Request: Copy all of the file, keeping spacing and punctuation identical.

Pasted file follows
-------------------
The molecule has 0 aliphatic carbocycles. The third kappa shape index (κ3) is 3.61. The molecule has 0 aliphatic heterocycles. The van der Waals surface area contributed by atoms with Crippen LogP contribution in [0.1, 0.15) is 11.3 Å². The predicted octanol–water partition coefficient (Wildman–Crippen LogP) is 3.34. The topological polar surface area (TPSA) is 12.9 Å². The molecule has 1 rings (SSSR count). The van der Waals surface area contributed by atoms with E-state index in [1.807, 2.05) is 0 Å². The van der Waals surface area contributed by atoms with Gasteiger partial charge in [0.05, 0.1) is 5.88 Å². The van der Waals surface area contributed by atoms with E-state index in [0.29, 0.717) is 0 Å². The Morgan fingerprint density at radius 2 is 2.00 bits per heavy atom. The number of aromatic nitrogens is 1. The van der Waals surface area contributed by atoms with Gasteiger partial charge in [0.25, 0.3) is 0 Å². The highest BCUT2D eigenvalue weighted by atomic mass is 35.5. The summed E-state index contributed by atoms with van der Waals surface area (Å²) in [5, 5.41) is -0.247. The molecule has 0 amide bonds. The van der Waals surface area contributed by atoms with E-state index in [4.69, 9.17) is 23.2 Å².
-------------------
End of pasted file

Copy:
The molecule has 0 aliphatic carbocycles. The third kappa shape index (κ3) is 3.61. The molecule has 0 aliphatic heterocycles. The van der Waals surface area contributed by atoms with Crippen LogP contribution in [0.1, 0.15) is 11.3 Å². The predicted octanol–water partition coefficient (Wildman–Crippen LogP) is 3.34. The topological polar surface area (TPSA) is 12.9 Å². The molecule has 1 rings (SSSR count). The van der Waals surface area contributed by atoms with E-state index in [1.807, 2.05) is 0 Å². The van der Waals surface area contributed by atoms with Gasteiger partial charge in [0.05, 0.1) is 5.88 Å². The van der Waals surface area contributed by atoms with E-state index in [0.29, 0.717) is 0 Å². The Morgan fingerprint density at radius 2 is 2.00 bits per heavy atom. The number of aromatic nitrogens is 1. The van der Waals surface area contributed by atoms with Gasteiger partial charge in [0.25, 0.3) is 0 Å². The highest BCUT2D eigenvalue weighted by atomic mass is 35.5. The summed E-state index contributed by atoms with van der Waals surface area (Å²) in [5, 5.41) is -0.247. The molecule has 0 amide bonds. The van der Waals surface area contributed by atoms with E-state index in [4.69, 9.17) is 23.2 Å².